The bottom line is , though…he killed his girlfriend very violently in very odd circumstances. You seem to think that his background somehow gives him a “get out of gaol card” because he was somehow damaged by actually just being himself…he could do no other……You also seem to believe that the judge had to walk a tightrope of appeasement , rather than simply deal with the logic of the facts that any person would follow…from any background. Who was she appeasing anyway? I would have thought that it was a case of whether the killing made logical sense or not….Giving his past form i would more easily believe that he lost his temper like he did in the past. The old adage of the leopard and his spots springs to mind.
        So there you have it .The other thing is ..why does a particular gaol term simply not mean what it says?.Surely a fixed term for a crime makes perfect sense? It’s like paying a realistic price for a service or for some goods. The fact is some of the gaol terms are ridiculous.A few years or months for someone’s life? How can that be fair?
        In all of this the victim hardly merits a mention.

  3. Anthony Leisegang October 30, 2014 at 11:37 am #

    Paddy, we are in agreement that Pistorius suffered a personality flaw — indeed, I have argued myself that it is this which drove him to excel internationally with his physical handicap.
    You do miss the point that Reeva’s parents are indigent — that their flaw is at least as great.
    Regarding conviction on manslaughter/culpable homicide rather than one two options of murder (one intent to kill a particular person, the other intent to kill and other person), the judge found that the prosecution had not produced sufficient evidence for murder so was left with the lesser conviction.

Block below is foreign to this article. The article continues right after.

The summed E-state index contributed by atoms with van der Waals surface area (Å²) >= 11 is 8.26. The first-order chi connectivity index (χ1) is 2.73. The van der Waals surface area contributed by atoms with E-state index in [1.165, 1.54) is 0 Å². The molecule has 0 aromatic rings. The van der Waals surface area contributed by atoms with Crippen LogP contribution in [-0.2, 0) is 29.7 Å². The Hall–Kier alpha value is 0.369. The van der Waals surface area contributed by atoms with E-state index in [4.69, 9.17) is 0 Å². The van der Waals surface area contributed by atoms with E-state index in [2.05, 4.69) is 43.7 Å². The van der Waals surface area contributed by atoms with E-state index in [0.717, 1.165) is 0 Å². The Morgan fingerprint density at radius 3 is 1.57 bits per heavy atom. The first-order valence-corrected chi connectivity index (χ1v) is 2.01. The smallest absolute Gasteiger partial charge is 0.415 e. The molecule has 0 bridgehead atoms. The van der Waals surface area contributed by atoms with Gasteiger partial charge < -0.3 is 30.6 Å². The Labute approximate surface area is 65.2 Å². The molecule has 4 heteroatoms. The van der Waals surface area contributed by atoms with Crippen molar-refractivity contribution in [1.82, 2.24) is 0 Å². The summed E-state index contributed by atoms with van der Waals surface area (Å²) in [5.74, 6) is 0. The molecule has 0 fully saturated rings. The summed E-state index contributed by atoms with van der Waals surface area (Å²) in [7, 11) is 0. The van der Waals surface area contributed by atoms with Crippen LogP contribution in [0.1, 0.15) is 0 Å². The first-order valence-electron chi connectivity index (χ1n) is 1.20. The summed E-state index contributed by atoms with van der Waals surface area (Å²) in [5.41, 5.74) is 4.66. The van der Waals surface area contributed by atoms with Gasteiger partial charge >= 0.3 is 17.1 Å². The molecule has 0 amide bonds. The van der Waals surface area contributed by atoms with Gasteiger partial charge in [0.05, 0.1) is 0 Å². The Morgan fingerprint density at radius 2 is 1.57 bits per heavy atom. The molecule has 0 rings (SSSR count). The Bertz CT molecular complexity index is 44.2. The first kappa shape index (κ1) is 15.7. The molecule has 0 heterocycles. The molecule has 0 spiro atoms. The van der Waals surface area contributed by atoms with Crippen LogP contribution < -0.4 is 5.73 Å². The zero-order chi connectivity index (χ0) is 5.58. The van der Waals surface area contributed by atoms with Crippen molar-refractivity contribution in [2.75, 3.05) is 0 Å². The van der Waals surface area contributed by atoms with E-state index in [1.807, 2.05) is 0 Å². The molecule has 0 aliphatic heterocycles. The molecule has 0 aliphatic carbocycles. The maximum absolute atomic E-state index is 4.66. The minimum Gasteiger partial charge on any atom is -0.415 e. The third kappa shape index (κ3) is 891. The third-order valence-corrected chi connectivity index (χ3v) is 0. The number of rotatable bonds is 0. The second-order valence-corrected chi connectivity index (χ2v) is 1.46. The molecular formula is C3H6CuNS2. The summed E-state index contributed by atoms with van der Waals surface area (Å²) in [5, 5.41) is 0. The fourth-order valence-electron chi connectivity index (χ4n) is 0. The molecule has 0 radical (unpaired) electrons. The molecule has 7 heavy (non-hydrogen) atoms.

OJ Simpson had a history of violence, Pistorius did not — his “flaws” had been directed by great self-discipline into athletics and charity work. End of story.
    Like Simpson, a civil claim can, however, be made by Reeva’s dependants — though this has been compromised by the mother’s own actions in making capital out of her daughter’s death and in particular accepting money from Pistorius to live on. The appeal hearing will likely exhaust his money, so they are unlikely to get any more.
    Meanwhile don’t believe a word the mother says — she has long proven herself only after money.
    Regarding jail time, I have explained most issues above — punishment/reprisal and deterrence is only one aspect, rehabilitation and prevention of further crime more important.
    If you do not hold out the carrot of parole, what incentive is there for rehabilitation and avoidance of planning for further crime on release?
    The case itself and the monetary and other costs to “national hero” Pistorius are an enormous deterrent. Many in his position would commit suicide, and indeed suicide pills (strong medication) are sold in prisons along with “recreational drugs”.
    Now, you talk of Pistorius’ “deformity”. Again, I have discussed this aspect — it is not a deformity so much as a severe handicap when physically attacked, whether wearing the prostheses or not.
    Likely he had an advantage with the blades in running (the latest allow a fit person to run at 25mph). But in a “contact sport” or criminal attack, even dancing, he would be at severe disadvantage.
    This was demonstrated in a film broadcast on Australian TV, and doctors testified on his capabilities.
    Yes, parts of South Africa (most in “black areas”) are indeed like the Wild West and, yes, both the police service and prison system are utterly corrupt and dangerous.